c. How can the place where we choose to pitch our tent potentially destroy our spiritual life and that of our families? Genesis 13:12, 13; 19:1, 12–16.

“Many . . . in selecting a home . . . look more to the temporal advantages they may gain than to the moral and social influences that will surround themselves and their families. They choose a beautiful and fertile country, or remove to some flourishing city, in the hope of securing greater prosperity; but their children are surrounded by temptation, and too often they form associations that are unfavorable to the development of piety and the formation of a right character. The atmosphere of lax morality, of unbelief, of indifference to religious things, has a tendency to counteract the influence of the parents. . . . Many form attachments for infidels and unbelievers, and cast in their lot with the enemies of God.”—Patriarchs and Prophets, pp. 168, 169.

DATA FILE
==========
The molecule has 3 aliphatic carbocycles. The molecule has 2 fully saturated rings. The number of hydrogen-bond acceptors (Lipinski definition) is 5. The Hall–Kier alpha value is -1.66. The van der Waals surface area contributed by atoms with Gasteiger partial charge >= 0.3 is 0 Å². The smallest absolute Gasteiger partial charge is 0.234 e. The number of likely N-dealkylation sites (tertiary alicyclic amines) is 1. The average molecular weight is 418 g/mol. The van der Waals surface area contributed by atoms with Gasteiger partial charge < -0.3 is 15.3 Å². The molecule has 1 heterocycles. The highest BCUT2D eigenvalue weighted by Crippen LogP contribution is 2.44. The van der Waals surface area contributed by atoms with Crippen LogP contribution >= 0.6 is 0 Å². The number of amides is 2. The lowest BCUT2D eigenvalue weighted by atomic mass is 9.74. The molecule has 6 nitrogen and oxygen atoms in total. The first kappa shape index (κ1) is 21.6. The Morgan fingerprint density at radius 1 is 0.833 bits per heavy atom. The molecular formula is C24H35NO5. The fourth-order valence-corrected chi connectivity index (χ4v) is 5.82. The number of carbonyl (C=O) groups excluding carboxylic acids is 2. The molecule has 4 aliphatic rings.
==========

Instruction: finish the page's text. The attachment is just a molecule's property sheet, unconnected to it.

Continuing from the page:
Wednesday January 4


a. What should we learn from the experience of Lot’s wife? Genesis 19:26; Luke 17:28–33.

“[Lot’s wife] rebelled against God because His judgments involved her possessions and her children in the ruin. . . .

“The invitations of mercy are addressed to all; and because our friends reject the Saviour’s pleading love, shall we also turn away? The redemption of the soul is precious. Christ has paid an infinite price for our salvation, and no one who appreciates the value of this great sacrifice or the worth of the soul will despise God’s offered mercy because others choose to do so.”—Patriarchs and Prophets, pp. 161, 162.

b. Even though the daughters of Lot escaped Sodom, how had their morals become corrupted? Genesis 19:30–38; Leviticus 18:6, 7.

“Lot made his way to the mountains and abode in a cave, stripped of all for which he had dared to subject his family to the influences of a wicked city. But the curse of Sodom followed him even here. The sinful conduct of his daughters was the result of the evil associations of that vile place. Its moral corruption had become so interwoven with their character that they could not distinguish between good and evil. Lot’s only posterity, the Moabites and Ammonites, were vile, idolatrous tribes, rebels against God.”—Ibid., pp.167, 168.

c. In these last days, where is the safest place to pitch our tents as we journey to the Promised Land, and why? Genesis 2:7, 8; Jude 5–7.